On-line version ISSN 2078-5135
Print version ISSN 0256-9574
SAMJ, S. Afr. med. j. vol.99 n.3 Cape Town Mar. 2009
'Ethical' tariffs to be scrapped by may - HPCSA
The assertion by the Health Professions Council of South Africa (HPCSA) that ethical tariffs 'will be scrapped' and replaced by a new National Health Reference Price List (NHRPL) by the end of April or May is 'premature, unilateral and uninformed - not to mention impractical'.
These are the combined views of Trevor Terblanche, Chairperson of the General Practitioners Private Practice Committee (GPPPC), and his Specialist Private Practice Committee (SPPC) counterpart, Mzukisi Grootboom.
The move, if implemented, would effectively seal the vice grip the funding industry has established over doctors, and replace the 'willing buyer, willing seller' principle with an arbitrary rock-bottom pricing benchmark.
Studies conducted by independent health care consultancy, HealthMan, indicate that the current NHRPL tariffs will have to increase by at least 170% for procedures and by 120% for specialist consulting codes to reflect the cost of running a private practice. For GPs a further increase of at least 25% will be required. The results of these studies (of 1 296 specialist and GP practices) were presented to the DoH on 20 May last year and were 'consistent' with SAMA submissions exactly a year earlier. Both claim to show that the HPCSA erred in not adjusting the HPCSA ethical tariffs in 2007 and 2008.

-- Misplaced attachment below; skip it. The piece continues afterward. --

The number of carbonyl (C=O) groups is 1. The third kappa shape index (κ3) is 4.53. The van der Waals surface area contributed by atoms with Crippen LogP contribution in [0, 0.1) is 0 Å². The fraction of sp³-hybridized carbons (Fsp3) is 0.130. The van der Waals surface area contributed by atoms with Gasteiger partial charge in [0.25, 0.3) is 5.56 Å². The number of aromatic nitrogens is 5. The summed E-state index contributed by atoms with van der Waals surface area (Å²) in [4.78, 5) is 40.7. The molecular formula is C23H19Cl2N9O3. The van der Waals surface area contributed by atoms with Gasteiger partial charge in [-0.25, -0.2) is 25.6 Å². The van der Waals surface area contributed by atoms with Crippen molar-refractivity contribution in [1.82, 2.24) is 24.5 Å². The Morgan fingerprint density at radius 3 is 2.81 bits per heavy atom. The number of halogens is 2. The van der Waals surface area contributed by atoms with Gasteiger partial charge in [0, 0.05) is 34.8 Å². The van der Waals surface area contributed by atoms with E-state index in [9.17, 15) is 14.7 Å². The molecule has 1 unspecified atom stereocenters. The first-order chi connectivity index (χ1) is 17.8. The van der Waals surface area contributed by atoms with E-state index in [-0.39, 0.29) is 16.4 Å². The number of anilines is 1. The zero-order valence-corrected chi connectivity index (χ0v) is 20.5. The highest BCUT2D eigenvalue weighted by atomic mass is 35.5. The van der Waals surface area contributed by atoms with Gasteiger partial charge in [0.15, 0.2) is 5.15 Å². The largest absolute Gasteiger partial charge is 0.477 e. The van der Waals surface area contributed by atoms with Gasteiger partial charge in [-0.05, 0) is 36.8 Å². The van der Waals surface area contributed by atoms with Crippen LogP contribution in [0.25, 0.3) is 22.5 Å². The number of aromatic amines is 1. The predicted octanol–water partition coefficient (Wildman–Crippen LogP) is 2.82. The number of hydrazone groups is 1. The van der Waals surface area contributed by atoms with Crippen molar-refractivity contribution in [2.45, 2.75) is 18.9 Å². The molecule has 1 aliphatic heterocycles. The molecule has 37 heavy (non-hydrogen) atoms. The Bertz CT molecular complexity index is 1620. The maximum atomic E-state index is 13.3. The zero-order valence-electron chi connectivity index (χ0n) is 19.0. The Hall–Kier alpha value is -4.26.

Terblanche said that for the HPCSA to replace the ethical tariff (three times the NHRPL) with the NHRPL when the benchmark Reference Price List (RPL) had yet to be finalised (verification of the cost studies still underway) 'simply boggles the mind'.
Grootboom said the DoH itself acknowledged that the 2004-published RPL was 'illegal' and had agreed to a process of verifying the highly detailed and expensive South African Medical Association (SAMA) cost studies.
Terblanche said this would take 'at least another 2 - 3 months' before being subject to a process of publication and comment (he was speaking on 30 January). Grootboom said that the HPCSA, 'bowing to pressure from the DoH and funders', had already decided in December last year to scrap the ethical rate and was now seemingly hell-bent on a PR exercise to legitimise its intentions.
The duo were reacting to HPCSA Registrar Advocate Boyce Mkhize's press conference at the end of January in which he outlined intended tariff principles, re-asserted the HPCSA's intentions and set a time line, claiming 'industry-wide consultations'.